The culminative effect is one of encyclopedic didacticism, the parts of the lesson synchronize into the final punchy, and horrifying, reveal. A deluded world creates the ultimate delusion. Somewhat recommended.

That said, I thoroughly enjoy Richard Powers’ interior art! (below).

3.5/5 (Good)

“The Head” first appeared in The Ides of Tomorrow: Original Science Fiction Tales of Horror, ed. Terry Carr (1976). If you have an Internet Archive account, you can read it online here.

The Savage Corridors

The ten-year-old Jon spends his days fighting other gangs in the corridors beneath the blasted post-apocalyptic surface. He yearns to kill his father Grope. One day, as it was “raining too hard for him to go out and kill anybody” (177), he wanders amongst the lower levels of the human warren to the place where the walls were “hard and shiny” with a “buzz noise” from within (179). Inside this unground installation the eponymous real human head resides in its container, turn off, waiting for someone to find it. Jon flips it on.

An artifact of the pre-nuclear war era conceived as the ultimate way to teach future generations about lost technology, the human head attempts to keep Jon interested. It’s “hell when Jon turned him off and left him alone in the dark” (184). But there’s a problem. Jon only knows violence. He wants the head to tell him abd “big kills” and how to “make bom [sic]” (185). The head decides to swing wildly at the narrative that must still resonate amongst the denizens of the decayed Earth–he channels the most powerful stories of the Judea-Christian heritage he can conjure. He takes on the voice of God. Will it be enough?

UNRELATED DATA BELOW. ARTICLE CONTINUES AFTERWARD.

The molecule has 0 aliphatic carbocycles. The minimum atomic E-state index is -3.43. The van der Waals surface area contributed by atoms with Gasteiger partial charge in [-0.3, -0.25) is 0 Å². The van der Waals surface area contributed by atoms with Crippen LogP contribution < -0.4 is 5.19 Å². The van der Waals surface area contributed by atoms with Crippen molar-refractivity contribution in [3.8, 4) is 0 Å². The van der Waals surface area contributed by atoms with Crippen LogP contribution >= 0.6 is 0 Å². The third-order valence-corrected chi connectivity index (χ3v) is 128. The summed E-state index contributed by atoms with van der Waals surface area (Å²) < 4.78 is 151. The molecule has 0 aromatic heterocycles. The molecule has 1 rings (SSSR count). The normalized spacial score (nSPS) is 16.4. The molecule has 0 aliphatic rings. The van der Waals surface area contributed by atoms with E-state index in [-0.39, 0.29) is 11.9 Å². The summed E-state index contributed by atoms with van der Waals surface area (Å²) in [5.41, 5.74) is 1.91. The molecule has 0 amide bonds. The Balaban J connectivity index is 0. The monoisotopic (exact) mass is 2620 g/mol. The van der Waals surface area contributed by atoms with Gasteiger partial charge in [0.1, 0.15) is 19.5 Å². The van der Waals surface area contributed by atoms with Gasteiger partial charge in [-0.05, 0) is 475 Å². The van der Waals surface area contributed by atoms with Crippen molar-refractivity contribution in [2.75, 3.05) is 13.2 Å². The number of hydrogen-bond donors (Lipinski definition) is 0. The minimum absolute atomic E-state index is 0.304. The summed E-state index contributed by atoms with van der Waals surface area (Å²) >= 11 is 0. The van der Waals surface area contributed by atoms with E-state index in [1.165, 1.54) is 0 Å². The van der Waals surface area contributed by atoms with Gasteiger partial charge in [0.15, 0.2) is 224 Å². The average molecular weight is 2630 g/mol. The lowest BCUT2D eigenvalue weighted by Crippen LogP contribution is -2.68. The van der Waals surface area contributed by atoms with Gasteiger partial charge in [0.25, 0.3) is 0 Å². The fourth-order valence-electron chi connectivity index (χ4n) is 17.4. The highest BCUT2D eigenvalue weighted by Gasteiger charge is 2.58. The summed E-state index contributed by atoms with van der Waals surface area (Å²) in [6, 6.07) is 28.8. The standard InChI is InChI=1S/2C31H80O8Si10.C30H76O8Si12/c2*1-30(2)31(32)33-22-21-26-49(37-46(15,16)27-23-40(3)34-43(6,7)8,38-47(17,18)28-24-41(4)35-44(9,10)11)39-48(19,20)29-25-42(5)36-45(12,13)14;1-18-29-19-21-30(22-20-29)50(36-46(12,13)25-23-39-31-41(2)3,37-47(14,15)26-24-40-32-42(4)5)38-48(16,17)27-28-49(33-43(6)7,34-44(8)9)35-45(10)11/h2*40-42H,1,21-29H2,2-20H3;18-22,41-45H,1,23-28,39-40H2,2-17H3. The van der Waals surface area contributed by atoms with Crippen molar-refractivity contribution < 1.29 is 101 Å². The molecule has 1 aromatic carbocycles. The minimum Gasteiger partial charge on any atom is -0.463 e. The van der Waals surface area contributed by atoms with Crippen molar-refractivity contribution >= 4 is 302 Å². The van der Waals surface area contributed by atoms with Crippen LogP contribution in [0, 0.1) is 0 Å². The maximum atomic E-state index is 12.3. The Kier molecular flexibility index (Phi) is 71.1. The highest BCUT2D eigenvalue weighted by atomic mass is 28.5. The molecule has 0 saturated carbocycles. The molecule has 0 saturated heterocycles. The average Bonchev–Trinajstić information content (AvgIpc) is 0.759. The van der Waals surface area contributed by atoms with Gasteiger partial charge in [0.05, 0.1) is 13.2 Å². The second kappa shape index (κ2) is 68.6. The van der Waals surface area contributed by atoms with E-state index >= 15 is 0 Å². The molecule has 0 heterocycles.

The Delusion of the Timeless Story

Biblical paradigms often inform post-apocalyptic science fiction. For example, the Adam and Eve story, with its overt connotations of recreation, remains the most popular.2 Robert Bloch’s story joins Damon Knight and Thomas M. Disch, among others, as authors critical of the value and possibility of re-enacting the Judeo-Christian narratives in a post-apocalyptic future. Jon and his people have changed in ways the pre-explosion survivors, even those designed to teach and form the new generation, cannot grapple with: “God, how could he educate this?” (183).

The value of “The Head” resides in its ruminations on the delusion of the timeless story. The head attempts to create a religious parallel between the present and the Biblical past: “in a way, of course, this new world was the Garden of Eden he talked about–Earth in the day before the fall” (183). But the further his analogy goes, the “racial, political, religious, ideological, sexist strife with its breakdown of communications on every level” standing in for the Tower of Babel and the nuclear war as “the Flood, wiping out the world” (183), the more and more it all sounded like a “fairy tale” (183).

Even the head doubts the value of repeating the biblical stories to Jon to help him understand his place and responsibility in the new world. But when faced with his own oblivion, the head can only repeat the past. But the world has moved on.

If you’re interested in meta-discussions on the role of archetypal narratives in science fiction, then this one might hit the right buttons. Somewhat recommended for everyone else.